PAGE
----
Defective Awakening Response to Nocturnal Hypoglycemia in Patients with Type 1 Diabetes Mellitus
1 Department of Internal Medicine, University of Luebeck, Luebeck, Germany, 2 Department of Neuroendocrinology, University of Luebeck, Luebeck, Germany, 3 Department of Psychiatry and Psychotherapy, University of Luebeck, Luebeck, Germany
Nocturnal hypoglycemia frequently occurs in patients with type 1 diabetes mellitus (T1DM). It can be fatal and is believed to promote the development of the hypoglycemia-unawareness syndrome. Whether hypoglycemia normally provokes awakening from sleep in individuals who do not have diabetes, and whether this awakening response is impaired in T1DM patients, is unknown.
Methods and Findings
We tested two groups of 16 T1DM patients and 16 healthy control participants, respectively, with comparable distributions of gender, age, and body mass index. In one night, a linear fall in plasma glucose to nadir levels of 2.2 mmol/l was induced by infusing insulin over a 1-h period starting as soon as polysomnographic recordings indicated that stage 2 sleep had been reached. In another night (control), euglycemia was maintained.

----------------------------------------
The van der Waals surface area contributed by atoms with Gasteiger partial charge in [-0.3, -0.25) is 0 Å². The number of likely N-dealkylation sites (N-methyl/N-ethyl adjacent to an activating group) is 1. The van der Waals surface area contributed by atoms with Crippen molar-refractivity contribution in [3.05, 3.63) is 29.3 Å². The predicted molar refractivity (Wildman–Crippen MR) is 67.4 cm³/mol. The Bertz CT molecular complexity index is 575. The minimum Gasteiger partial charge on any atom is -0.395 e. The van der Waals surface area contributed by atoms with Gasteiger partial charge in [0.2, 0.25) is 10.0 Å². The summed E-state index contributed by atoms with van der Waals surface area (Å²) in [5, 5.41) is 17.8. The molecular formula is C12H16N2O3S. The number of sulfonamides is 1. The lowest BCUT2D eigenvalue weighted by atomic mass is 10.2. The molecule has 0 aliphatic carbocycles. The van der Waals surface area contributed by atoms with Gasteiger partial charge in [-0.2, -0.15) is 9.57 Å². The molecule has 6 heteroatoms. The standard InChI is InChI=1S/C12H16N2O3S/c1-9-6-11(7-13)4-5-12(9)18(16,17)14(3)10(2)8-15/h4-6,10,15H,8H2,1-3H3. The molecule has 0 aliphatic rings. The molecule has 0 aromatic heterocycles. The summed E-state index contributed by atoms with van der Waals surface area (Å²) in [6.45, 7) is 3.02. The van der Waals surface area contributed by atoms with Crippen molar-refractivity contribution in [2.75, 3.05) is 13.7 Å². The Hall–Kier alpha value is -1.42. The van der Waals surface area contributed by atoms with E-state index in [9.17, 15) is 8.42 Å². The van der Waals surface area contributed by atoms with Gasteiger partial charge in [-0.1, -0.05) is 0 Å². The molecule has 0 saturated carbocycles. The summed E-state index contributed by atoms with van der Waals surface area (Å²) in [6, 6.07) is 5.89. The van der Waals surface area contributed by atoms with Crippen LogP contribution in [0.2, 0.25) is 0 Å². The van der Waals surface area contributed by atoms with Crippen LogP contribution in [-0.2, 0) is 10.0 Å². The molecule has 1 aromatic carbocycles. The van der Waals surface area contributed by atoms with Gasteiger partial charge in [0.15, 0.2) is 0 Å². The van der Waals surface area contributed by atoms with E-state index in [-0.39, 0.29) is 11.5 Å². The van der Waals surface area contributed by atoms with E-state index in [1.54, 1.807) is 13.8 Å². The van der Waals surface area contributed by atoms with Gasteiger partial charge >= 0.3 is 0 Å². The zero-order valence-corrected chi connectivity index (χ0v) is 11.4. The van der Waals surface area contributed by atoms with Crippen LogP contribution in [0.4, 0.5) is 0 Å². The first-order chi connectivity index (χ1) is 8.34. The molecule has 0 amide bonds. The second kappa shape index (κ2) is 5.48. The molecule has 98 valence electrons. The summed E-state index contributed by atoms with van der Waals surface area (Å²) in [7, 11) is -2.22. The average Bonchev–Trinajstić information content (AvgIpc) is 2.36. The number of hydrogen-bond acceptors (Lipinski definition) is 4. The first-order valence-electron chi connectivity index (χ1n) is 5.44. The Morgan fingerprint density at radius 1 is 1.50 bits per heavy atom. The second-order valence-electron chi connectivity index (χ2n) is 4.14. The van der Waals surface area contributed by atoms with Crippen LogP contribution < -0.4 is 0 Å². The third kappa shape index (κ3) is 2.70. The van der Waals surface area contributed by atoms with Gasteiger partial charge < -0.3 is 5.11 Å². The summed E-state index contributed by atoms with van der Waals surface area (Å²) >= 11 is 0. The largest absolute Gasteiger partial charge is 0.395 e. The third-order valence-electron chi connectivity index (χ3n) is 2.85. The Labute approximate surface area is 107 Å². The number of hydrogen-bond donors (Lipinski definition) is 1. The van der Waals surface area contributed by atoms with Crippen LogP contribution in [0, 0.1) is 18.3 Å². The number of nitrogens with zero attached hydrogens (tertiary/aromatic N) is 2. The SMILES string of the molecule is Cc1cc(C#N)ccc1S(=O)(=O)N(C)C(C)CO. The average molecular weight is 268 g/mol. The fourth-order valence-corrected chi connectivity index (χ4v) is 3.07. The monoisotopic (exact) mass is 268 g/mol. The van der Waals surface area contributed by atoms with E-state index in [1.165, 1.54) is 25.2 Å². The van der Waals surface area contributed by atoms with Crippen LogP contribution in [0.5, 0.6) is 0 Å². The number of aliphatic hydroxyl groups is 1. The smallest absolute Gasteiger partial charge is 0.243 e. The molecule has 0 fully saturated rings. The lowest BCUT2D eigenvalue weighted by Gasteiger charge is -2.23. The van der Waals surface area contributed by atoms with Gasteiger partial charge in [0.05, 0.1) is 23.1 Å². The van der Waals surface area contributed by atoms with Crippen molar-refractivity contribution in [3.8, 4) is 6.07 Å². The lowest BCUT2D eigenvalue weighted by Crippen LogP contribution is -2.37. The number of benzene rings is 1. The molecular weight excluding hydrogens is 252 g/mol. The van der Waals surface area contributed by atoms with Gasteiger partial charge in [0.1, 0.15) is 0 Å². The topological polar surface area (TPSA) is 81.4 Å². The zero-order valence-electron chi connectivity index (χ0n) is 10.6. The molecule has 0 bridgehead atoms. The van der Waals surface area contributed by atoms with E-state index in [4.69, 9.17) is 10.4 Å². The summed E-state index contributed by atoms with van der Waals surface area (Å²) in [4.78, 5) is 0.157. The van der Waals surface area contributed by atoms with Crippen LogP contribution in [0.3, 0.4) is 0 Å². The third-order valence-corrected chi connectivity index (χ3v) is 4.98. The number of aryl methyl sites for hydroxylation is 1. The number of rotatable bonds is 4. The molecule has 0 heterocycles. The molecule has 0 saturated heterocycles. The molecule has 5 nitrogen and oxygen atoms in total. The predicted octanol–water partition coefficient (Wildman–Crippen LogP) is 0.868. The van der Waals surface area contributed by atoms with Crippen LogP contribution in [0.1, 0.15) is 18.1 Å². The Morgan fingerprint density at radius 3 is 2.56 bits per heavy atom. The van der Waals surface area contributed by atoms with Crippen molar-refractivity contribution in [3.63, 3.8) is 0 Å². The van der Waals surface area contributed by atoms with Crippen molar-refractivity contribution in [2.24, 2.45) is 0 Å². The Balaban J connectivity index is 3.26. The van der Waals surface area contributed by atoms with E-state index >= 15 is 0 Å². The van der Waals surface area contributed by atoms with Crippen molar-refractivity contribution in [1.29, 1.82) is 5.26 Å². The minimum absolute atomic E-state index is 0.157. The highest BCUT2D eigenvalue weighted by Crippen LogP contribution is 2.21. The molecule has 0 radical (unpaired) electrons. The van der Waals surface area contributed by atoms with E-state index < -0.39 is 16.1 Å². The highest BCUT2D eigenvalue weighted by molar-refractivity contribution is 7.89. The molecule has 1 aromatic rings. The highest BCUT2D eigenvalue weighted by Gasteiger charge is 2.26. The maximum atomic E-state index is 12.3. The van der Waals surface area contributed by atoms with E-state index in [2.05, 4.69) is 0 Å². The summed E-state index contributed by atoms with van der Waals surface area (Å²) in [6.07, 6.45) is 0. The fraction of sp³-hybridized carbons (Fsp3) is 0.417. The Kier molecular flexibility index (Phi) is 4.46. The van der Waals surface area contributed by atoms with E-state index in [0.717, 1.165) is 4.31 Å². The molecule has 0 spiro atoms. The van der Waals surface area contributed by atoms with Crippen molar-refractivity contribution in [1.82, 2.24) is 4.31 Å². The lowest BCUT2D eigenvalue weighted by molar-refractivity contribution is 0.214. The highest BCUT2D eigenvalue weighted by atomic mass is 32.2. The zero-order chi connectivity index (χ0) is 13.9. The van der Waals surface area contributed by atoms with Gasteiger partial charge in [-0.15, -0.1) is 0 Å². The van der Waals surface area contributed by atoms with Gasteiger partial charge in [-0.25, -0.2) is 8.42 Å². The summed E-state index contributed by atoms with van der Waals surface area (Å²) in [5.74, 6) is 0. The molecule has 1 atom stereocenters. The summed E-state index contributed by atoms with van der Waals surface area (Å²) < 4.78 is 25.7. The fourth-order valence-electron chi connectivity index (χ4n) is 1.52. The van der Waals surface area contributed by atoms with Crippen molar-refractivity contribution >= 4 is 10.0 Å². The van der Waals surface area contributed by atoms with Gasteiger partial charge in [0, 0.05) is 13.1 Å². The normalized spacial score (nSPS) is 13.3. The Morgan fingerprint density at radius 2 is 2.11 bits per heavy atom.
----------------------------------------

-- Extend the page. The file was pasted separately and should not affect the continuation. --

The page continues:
Only one of the 16 T1DM patients, as compared to ten healthy control participants, awakened upon hypoglycemia (p = 0.001). In the control nights, none of the study participants in either of the two groups awakened during the corresponding time. Awakening during hypoglycemia was associated with increased hormonal counterregulation. In all the study participants (from both groups) who woke up, and in five of the study participants who did not awaken (three T1DM patients and two healthy control participants), plasma epinephrine concentration increased with hypoglycemia by at least 100% (p
A fall in plasma glucose to 2.2 mmol/l provokes an awakening response in most healthy control participants, but this response is impaired in T1DM patients. The counterregulatory increase in plasma epinephrine that we observed to precede awakening suggests that awakening forms part of a central nervous system response launched in parallel with hormonal counterregulation. Failure to awaken increases the risk for T1DM patients to suffer prolonged and potentially fatal hypoglycemia.